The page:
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Rules of Thumb for Property-Tax Caps
Indiana caps property taxes for taxpayers, at 1 percent of gross assessed value for homesteads, 2 percent for other residential property and farmland, and 3 percent for everything else. The results of this simple system turn out to be pretty complicated, but there are rules of thumb that make things a little easier to understand. First, though, let's take a look at the how the tax caps work.
Homesteads are in the 1-percent category. A homestead is an owner-occupied primary residence. That means rental housing isn't included (it's not owner-occupied). Second homes (they're not primary) and residential swimming pools (they're not residences) aren't included either. All that non-homestead residential property is in the 2-percent tax-cap category, along with farmland. The 3-percent category includes commercial, industrial, and utility land and buildings, and all personal property, which is mostly business equipment.
Consider a homestead assessed at $200,000. It gets a $45,000 standard deduction, so $155,000 remains. A 35-percent supplemental deduction is applied to that remainder. That's $54,250. Most homeowners get the $3,000 mortgage deduction. The net assessment after these deductions is $97,750. That's the taxable assessed value.
The tax cap for this homestead is 1 percent of gross assessed value, or $2,000. Taxable AV is a little less than half of gross AV, so a tax rate a little more than double the 1-percent cap rate puts the tax bill over the cap. A tax rate of $2.05 per $100 assessed value would do it. Tax bills over the cap receive credits, an amount subtracted from the tax bill to bring it down to the cap.
The tax cap for a $100,000 homestead is $1,000. The taxable assessment calculation yields $32,750, a bit less than one-third of gross AV. The homestead would get a credit if the tax rate was $3.06 or more.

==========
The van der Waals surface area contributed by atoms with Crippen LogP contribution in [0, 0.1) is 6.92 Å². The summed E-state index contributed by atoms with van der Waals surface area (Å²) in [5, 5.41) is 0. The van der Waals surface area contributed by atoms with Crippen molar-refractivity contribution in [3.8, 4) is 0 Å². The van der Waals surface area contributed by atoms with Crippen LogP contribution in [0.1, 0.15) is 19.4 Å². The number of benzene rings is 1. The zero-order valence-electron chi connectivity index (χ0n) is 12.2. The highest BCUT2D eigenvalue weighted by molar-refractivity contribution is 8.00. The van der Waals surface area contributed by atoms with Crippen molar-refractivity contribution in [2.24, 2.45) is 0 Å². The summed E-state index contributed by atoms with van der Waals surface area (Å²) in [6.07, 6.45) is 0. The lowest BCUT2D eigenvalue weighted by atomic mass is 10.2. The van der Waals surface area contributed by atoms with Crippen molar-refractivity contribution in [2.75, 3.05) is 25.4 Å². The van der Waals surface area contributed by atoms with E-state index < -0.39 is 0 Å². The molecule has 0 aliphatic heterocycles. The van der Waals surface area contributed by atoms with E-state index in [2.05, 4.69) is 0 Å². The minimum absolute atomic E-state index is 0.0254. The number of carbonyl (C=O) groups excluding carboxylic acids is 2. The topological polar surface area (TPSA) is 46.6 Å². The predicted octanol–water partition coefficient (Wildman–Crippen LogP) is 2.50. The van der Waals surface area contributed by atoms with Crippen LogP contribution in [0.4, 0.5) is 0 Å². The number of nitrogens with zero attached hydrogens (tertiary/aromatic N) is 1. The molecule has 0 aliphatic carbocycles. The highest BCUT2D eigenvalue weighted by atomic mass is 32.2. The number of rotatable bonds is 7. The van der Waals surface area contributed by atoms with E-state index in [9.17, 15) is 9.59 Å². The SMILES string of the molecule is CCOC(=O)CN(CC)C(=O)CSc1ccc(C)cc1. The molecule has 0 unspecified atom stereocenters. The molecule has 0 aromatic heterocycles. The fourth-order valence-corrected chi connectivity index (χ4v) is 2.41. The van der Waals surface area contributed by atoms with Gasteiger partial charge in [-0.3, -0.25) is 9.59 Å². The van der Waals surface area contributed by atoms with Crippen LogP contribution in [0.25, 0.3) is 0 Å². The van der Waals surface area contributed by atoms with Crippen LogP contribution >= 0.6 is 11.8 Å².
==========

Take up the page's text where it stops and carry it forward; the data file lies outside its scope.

Property in the 2-percent and 3-percent categories receives much less in deductions. Statewide, more than 80 percent of all deductions go to homesteads. That means property in the 2-percent category will get tax cap credits if the tax rate is higher than $2. Property in the 3-percent category will be eligible if the tax rate is higher than $3.
A property's total tax rate is the sum of the tax rates of the county, township, school corporation, library, and other special districts, and the tax rate of the city or town, if the property is located in one. Tax-cap credits are a part of the tax bill not paid by taxpayers, so they are revenue not received by local governments. Revenue losses are divided among local governments, based on their shares in the total tax rate. The caps ignore debt-service tax rates in Lake and St. Joseph counties and rates passed by referenda anywhere.
Now for those rules of thumb.
If the tax rate on your property is less than $2 per $100 assessed value, you won't qualify for tax cap credits, unless you own a house assessed at more than $200,000. No rental housing, farmland or business property will qualify. Local governments that operate in places where the tax rate is less than $2 lose little revenue. About 85 percent of these places are outside of cities or towns. That's where most farmland is, so most of it doesn't get tax-cap credits.
If the tax rate on your property is between $2 and $3, you might qualify for tax-cap credits if your house is assessed between $100,000 and $200,000. Your rental housing, second home or farmland will qualify. Since most rental housing is located in cities or towns, where tax rates are higher than $2, rental housing receives the most tax-cap credits statewide.
If the tax rate on your property is above $3, almost all your rental, farmland and business property will qualify for tax cap credits, and your house will qualify if it's assessed at more than $100,000.
Three-quarters of places with cities or towns have tax rates higher than $2. About 97 percent of all tax-cap credits are losses to governments in those places.
Looks like $2 and $3 are the important thresholds. Keep those rates in mind, and it's a little bit easier to understand Indiana's property-tax cap system.